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Zoe Tzika


Zoe graduated as an Architect Engineer from the Aristotle University of Thessaloniki (AUTh) in 2017. Her research thesis: ‘From crisis scapes to common space: spatial transformations and practices in the post-political city’ was concerned with the production of the urban space in the socio-political context of the financial crisis in Greece. Subsequently, her diploma project: ‘Urban Factory: a micro-production model for the commons’ was a design study on the collective rehabilitation of a neglected neighborhood in Thessaloniki and the co-creation of the urban commons. She also studied at the École Nationale Supérieure d'Architecture de Lyon, France as part of her studies. In 2020, she obtained an MA from the Institute of Advanced Architecture of Catalonia (IaaC) on Design for Emergent Futures.


She has worked as an architect in Copenhagen, at the architectural studio Urban Agency, working on the conception, design, realisation and construction of projects across several scales from the urban to the residential. She was also part of the Atelier d'architecture autogérée in Paris working on self-managed architecture and research concerning urban mutations and the commons. She has worked as a freelance architect on personal projects, such as the rehabilitation of existing housing and of small-scale buildings, and as a research assistant for the FabCity research initiative, focusing on the topics of sustainable urban development and circular local production. Her research is following a transdisciplinary action research methodology in order to investigate current practices of collective processes and alternative models of housing provision that aim at inclusive and sustainable urban environments.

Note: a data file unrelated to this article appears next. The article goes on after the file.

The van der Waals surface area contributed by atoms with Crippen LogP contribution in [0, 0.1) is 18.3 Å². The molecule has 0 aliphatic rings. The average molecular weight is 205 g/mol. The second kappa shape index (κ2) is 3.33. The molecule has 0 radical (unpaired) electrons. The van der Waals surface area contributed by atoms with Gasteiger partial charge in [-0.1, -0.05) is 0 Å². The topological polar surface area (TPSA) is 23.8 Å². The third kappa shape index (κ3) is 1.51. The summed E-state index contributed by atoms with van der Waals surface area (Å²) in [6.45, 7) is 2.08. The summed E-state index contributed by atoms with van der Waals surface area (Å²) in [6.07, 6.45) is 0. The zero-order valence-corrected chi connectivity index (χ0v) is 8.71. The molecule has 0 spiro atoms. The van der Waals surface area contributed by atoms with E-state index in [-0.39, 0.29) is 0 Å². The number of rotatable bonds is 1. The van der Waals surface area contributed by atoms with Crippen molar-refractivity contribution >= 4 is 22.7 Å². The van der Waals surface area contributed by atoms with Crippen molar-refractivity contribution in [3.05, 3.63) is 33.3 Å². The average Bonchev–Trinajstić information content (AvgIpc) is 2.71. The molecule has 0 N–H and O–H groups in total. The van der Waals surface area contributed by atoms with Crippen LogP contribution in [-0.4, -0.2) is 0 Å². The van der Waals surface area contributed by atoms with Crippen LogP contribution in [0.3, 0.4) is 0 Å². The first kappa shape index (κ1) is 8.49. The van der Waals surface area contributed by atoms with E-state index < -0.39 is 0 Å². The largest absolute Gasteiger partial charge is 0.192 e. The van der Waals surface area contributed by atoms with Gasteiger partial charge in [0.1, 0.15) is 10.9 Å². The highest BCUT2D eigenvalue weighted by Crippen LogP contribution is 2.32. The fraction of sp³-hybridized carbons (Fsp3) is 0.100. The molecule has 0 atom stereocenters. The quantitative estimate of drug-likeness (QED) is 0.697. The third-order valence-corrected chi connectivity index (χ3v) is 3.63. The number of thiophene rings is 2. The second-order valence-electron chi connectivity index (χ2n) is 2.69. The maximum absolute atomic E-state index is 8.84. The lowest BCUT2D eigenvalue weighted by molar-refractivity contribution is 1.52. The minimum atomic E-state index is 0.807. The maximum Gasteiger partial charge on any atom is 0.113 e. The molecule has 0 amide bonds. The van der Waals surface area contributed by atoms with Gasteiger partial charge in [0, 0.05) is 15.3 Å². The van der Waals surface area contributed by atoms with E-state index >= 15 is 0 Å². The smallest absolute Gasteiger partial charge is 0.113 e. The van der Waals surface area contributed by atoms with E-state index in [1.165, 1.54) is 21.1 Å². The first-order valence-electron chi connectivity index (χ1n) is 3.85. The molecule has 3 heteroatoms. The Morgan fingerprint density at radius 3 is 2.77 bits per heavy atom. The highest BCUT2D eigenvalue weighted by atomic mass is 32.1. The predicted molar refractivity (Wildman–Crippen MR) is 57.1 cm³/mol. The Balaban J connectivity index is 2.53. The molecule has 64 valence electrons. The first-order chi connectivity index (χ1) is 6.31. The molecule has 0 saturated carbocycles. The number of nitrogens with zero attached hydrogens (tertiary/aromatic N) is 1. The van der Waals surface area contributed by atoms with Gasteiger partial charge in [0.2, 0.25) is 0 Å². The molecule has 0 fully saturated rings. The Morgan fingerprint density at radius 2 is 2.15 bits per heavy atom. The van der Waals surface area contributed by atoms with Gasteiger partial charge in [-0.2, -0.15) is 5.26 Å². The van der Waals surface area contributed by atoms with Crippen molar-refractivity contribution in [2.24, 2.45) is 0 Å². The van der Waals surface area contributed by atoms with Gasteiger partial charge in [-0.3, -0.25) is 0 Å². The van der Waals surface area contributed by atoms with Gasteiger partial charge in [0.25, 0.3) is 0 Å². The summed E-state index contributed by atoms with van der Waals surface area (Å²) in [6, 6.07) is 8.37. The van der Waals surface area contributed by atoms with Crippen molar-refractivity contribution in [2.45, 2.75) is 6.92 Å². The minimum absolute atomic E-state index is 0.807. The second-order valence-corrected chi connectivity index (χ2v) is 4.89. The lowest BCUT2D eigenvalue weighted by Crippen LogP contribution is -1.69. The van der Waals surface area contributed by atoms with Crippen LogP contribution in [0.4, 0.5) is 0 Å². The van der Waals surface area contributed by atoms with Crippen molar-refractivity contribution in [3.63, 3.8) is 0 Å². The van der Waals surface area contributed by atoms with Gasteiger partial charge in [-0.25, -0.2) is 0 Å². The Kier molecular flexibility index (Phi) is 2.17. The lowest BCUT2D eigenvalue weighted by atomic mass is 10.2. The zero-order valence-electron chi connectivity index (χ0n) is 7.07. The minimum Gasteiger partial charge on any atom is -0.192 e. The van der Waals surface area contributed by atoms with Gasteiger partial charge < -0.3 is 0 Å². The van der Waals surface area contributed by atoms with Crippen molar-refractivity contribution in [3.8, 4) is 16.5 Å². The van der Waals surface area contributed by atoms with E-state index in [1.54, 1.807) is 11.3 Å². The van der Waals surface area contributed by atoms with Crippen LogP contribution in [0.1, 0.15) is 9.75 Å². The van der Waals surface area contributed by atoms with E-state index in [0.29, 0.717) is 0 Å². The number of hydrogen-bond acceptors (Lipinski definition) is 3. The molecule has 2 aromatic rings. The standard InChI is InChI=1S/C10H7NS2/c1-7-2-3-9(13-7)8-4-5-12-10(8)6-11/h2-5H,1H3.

Research topic

Updated sumaries

September, 17, 2021

Retrofit of existing buildings and cohousing :
Co-creation of sustainable living environments


The aim of the research is to critically investigate the sustainable retrofit of neighborhoods and housing through collective and community-based practices. The research takes its departure from the need for a critical exploration of what defines a sustainable urban environment, that promotes socially inclusive, environmentally aware and affordable modes of living, that is co-produced by the local population, according to their needs. The research seeks to connect the act of inhabiting with the active involvement in shaping the built environment and creating sustainable communities with respect to their identity and socio-cultural characteristics. 


Housing is becoming unaffordable for a big part of society, because of the rising real-estate values, financialization and deregulation of the housing market and a permanent and global housing crisis. At the same time, the right to affordable housing should not be separated from the right to decent housing and to access resources, infrastructures and services. Often, urban areas are being (re)developed following neoliberal urbanism and centralized decision-making, which leads to dislocation of the local populations, gentrification or exclusion. In addition, the climate crisis strengthens the importance of re-considering the dominant paradigm of urban development, suggesting more ecological approaches and energy efficiency. Bottom-up practices of collective retrofit and cohousing are creating alternatives that challenge the commodification and precarization of housing and the atomization and isolation of people, offering opportunities for collaboration, appropriation, self-management and empowerment of the residents. 


The research will investigate collaborative practices of housing with the adaptive reuse and retrofit of existing built environments, understanding the socio-political context in which they emerge to create perspectives that go beyond a normative approach. I will use case study research with a mixed method of quantitative and qualitative data, to investigate the process and the characteristics of retrofit cohousing. The post-occupancy evaluation will be followed by participatory action research. Also, the field surveys will be combined with interviews and ethnographic methodologies to develop a comprehensive analysis of the existing conditions. The aim is to arrive at analysis and methodologies for sustainable retrofit of existing buildings considering the social implications and exploring the potential of collaborative housing.  



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